Thomas Kinkade's Christmas Cottage
One disc; Lionsgate; $19.98
Reviewed by Richard von Busack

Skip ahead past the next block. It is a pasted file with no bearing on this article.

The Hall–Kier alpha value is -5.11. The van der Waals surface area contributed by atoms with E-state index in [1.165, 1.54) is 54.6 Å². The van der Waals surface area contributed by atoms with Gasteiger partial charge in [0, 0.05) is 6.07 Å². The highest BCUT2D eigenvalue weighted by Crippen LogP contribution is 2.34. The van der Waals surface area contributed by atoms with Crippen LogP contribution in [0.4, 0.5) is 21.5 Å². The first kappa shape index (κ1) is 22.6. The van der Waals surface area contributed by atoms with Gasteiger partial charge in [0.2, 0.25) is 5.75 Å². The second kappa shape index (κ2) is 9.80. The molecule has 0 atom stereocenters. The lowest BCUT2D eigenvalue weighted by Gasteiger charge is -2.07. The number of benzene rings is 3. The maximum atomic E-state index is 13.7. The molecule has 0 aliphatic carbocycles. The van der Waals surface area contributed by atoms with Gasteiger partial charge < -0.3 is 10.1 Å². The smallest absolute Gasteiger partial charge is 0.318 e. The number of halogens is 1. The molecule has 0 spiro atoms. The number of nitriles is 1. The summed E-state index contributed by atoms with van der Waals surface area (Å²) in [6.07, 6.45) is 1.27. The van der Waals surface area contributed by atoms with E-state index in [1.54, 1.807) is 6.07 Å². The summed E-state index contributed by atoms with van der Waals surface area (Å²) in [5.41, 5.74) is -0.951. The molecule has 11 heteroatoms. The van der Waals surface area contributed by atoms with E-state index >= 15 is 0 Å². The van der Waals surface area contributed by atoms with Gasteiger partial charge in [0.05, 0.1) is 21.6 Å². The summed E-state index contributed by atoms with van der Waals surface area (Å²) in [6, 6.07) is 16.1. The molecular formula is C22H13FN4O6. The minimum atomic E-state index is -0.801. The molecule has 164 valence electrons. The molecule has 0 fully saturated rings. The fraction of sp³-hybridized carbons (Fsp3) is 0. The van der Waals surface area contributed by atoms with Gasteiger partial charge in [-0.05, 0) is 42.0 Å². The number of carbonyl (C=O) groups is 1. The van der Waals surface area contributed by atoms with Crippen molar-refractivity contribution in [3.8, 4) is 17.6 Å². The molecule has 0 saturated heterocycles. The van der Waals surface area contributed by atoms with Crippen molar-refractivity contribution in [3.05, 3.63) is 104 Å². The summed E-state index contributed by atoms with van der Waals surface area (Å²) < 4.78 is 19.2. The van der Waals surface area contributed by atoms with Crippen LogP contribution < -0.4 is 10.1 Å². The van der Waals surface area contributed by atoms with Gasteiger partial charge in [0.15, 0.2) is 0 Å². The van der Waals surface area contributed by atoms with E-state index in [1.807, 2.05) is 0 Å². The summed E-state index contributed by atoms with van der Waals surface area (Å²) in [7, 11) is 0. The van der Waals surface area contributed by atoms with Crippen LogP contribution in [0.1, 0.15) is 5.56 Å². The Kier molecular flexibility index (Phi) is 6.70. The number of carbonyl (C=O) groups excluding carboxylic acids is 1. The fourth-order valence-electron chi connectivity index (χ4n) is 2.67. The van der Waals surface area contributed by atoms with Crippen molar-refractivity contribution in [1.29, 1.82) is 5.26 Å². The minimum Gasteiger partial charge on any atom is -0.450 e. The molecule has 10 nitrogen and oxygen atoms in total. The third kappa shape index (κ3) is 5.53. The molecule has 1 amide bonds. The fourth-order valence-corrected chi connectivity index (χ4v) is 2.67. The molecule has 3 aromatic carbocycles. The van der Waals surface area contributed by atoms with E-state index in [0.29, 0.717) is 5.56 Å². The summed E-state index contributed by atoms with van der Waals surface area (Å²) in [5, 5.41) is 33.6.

Back in the 1970s, Michael Campus, the director of this movie, put my life in peril. His film The Passover Plot played at the Pacific Beverly Hills Theater where I worked. We were threatened by the usual fundamentalist crackpots, ready to bomb that grand edifice if we didn't ditch the blasphemous film suggesting that Jesus (soft-core porn czar Zalman King!) only slumbered on the cross rather than dying, having been slipped a Mickey in the famous vinegar-soaked sponge. I could have died because of his very bad movie and now Campus is trying to kill me again, this time with boredom. In only the most Hallmarkian terms, this purports to be the story of how Morgan Hill's Thomas Kinkade began his career, painting his sinisterly glowing houses of horrors. Apparently, Jared Padalecki's Kinkade learned to paint good in order to help his mom (Marcia Gay Harden) keep her house. As a young man, he was mentored by real-life artist Glen Wessler (Peter O'Toole, in an act of sunset-years prostitution equivalent to Laurence Olivier taking a role in The Betsy). Creating a false dichotomy between art that critics like and ordinary people enjoy, O'Toole coughs up lines like "A mural of Placerville! It's your chance to illuminate what you love." Pitched at families dulled by television, the movie goes a little blue to keep Dad awake: Kiersten Warren flashes some cleavage as the town tart, and Chris Elliott attempts to salt things up in a subplot about the Christmas pageant. Includes commentary tracks, deleted scenes and "Home for Christmas: A Conversation With Thomas Kinkade," 10 minutes of the artist arguing for his art. Apparently, the reason why his houses appeal is that "the lights are always on." It's worked for Motel 6.
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